Pride 30: Michael Thorner
I remember my favourite Pride moment (to date) like it was yesterday. In the summer of 1996, I was just coming off the transformative high of admitting to myself that the wizard design genius I met in March of that year, I actually considered – in my mind – to be an actual boyfriend; and in that actualization could be presented to the world as such. It was a big step for me. Everything leading up to him was a grand, compartmentalized experiment. I was already 30. To say my personal evolution occurred at a snail’s pace, would be an understatement.
My coming out story started four years earlier, and was complex and complicated; all the things many of my generation of repressed, small-town Catholic boys experienced, due to the era and environment in which we were raised. My surroundings as a child were very different from those of my urban contemporaries. I was a product of my environment. Growing up in the 70s and 80s in Sarnia, Ontario, I had no positive gay role models, other than comic television personalities such as Jonathan Harris (who identified as straight), Paul Lynde and Charles Nelson Reilly. At the time, I wouldn’t have been able to put a finger on what made them special though, other than their impeccable comic timing and wit. I buried myself in super-hero comic books until I hit art college.
For awhile, I was a fence sitter who believed – in my Kinsey scale-studied way – I had no aversion to the beauty of women. My more fulsome orientation was a murky half-awareness hampered by rural surroundings and history. I was a somewhat slow but comprehensive learner though. Trial and error was how I got through my 20s. I now admit I was unevolved and self-possessed in how I discovered who I was, hopping back and forth, to and fro over orientation fences again and again, unaware of the impact upon myself and others my behaviour might generate. Toying with people’s emotions and bodies in the quest for self-actualization does not endear oneself to others, nor are many people influenced by one’s inability to drive the proverbial stake into the ground and admit to oneself who one is. For several years, I was an indeterminate man. I questioned if I was projecting this. Sure, I was all for equal civil rights, free expression and free speech, yet I somehow couldn’t equate or advocate those liberties upon myself in a more expressive way, because I couldn’t admit to myself on which side of “the fence” I truly belonged, not realizing that the only fence which existed was the perception I had imposed upon myself in my mind. I was conflicted, you might say. A familiar story to those of my generation.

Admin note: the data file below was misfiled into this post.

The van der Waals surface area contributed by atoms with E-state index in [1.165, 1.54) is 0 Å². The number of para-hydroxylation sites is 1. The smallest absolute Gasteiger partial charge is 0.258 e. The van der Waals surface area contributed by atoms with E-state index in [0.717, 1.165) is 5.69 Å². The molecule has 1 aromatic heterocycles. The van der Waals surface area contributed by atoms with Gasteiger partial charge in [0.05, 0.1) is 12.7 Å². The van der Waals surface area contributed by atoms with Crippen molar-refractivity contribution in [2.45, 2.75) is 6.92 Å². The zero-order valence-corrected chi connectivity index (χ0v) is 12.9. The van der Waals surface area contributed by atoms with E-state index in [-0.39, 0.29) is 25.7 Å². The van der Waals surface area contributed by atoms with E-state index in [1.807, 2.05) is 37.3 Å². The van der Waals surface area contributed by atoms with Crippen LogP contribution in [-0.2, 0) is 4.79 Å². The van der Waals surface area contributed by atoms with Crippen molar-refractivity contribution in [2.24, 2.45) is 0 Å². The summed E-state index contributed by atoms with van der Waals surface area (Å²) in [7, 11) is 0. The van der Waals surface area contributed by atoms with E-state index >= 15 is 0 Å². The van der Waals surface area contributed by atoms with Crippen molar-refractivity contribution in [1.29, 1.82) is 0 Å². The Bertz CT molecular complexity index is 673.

Once I encountered my own gay role models as a young adult – shining stars and lifelong friends like Paul Bellini, Scott Thompson, Gary Ponzo and Noah Cowan – things started to make better sense in my mind, but those guys were so far ahead of me it took me years to catch up and find my queer equilibrium. Although I endured many a rolling eye (deservedly in some cases), thankfully, they were all quite patient with me, as I figured my proverbial out. I’m grateful to them for that. I did envy though the clarity of thought and purpose Bellini, Thompson, Ponzo and Cowan seemed to enjoy as secure, out gay men.
In the early years, my indeterminacy affected my ability to create and build a fulsome life, and create art and work that was honest. Instead, I supported the arts and artists as a facilitator, appreciator, and spectator, inert in my inability to reveal myself in my art. I watched my creative peers excel and grow, and a lot of that kind of progressive growth comes from a centered, confident self-awareness. It’s a high price to pay, thinking one can have his cake and eat it too, from a pan-sexual perspective, given we only live once, with a subsequent understanding that life is shorter than we think. I have lived and learned. I eventually did evolve and grow into the proud queer bisexual man I am now—it’s wonderful to see out queer bisexual role models like Alan Cumming courageously identify themselves in a way I have chosen to identify myself for two decades—but my 20s were a confusing time, as I was a late bloomer. I knew first hand how challenging it was to identify as bisexual, with occasional vilification coming from both heterosexuals and homosexuals. The concept of orientation was still in its latency period in the early 1990s. I was also aware of the associated stigmas related to sexual health, as they relate to perceptions of bisexuality. I was careful about my sexual health, and was grateful for the existence of the Hassle Free Clinic. This was the era when AIDS was still considered a death sentence.